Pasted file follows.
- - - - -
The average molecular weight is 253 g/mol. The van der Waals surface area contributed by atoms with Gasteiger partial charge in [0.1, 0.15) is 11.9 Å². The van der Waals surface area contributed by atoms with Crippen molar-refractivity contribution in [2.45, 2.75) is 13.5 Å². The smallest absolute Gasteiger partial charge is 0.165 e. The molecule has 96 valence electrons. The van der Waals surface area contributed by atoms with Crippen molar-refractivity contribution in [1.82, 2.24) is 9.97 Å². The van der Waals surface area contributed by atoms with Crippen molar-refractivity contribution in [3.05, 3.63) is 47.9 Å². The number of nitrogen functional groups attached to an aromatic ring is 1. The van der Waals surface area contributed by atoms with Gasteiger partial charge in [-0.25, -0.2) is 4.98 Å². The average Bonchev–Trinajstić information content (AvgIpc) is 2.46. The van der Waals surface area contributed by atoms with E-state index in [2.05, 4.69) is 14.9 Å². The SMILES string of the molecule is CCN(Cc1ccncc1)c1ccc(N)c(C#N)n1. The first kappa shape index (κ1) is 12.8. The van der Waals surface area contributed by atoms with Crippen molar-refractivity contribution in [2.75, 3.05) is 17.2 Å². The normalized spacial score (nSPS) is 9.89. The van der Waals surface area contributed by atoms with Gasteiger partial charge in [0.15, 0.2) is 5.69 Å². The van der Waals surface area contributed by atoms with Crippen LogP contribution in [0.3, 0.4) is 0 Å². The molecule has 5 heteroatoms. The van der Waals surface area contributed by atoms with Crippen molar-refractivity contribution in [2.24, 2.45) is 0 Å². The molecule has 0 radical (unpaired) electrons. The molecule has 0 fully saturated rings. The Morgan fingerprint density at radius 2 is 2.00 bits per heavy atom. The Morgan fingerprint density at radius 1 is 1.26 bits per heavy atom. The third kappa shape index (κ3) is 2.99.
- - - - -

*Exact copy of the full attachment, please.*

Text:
The average molecular weight is 253 g/mol. The van der Waals surface area contributed by atoms with Gasteiger partial charge in [0.1, 0.15) is 11.9 Å². The van der Waals surface area contributed by atoms with Crippen molar-refractivity contribution in [2.45, 2.75) is 13.5 Å². The smallest absolute Gasteiger partial charge is 0.165 e. The molecule has 96 valence electrons. The van der Waals surface area contributed by atoms with Crippen molar-refractivity contribution in [1.82, 2.24) is 9.97 Å². The van der Waals surface area contributed by atoms with Crippen molar-refractivity contribution in [3.05, 3.63) is 47.9 Å². The number of nitrogen functional groups attached to an aromatic ring is 1. The van der Waals surface area contributed by atoms with Gasteiger partial charge in [-0.25, -0.2) is 4.98 Å². The average Bonchev–Trinajstić information content (AvgIpc) is 2.46. The van der Waals surface area contributed by atoms with E-state index in [2.05, 4.69) is 14.9 Å². The SMILES string of the molecule is CCN(Cc1ccncc1)c1ccc(N)c(C#N)n1. The first kappa shape index (κ1) is 12.8. The van der Waals surface area contributed by atoms with Crippen molar-refractivity contribution in [2.75, 3.05) is 17.2 Å². The normalized spacial score (nSPS) is 9.89. The van der Waals surface area contributed by atoms with Gasteiger partial charge in [0.15, 0.2) is 5.69 Å². The van der Waals surface area contributed by atoms with Crippen LogP contribution in [0.3, 0.4) is 0 Å². The molecule has 5 heteroatoms. The van der Waals surface area contributed by atoms with Crippen molar-refractivity contribution in [2.24, 2.45) is 0 Å². The molecule has 0 radical (unpaired) electrons. The molecule has 0 fully saturated rings. The Morgan fingerprint density at radius 2 is 2.00 bits per heavy atom. The Morgan fingerprint density at radius 1 is 1.26 bits per heavy atom. The third kappa shape index (κ3) is 2.99.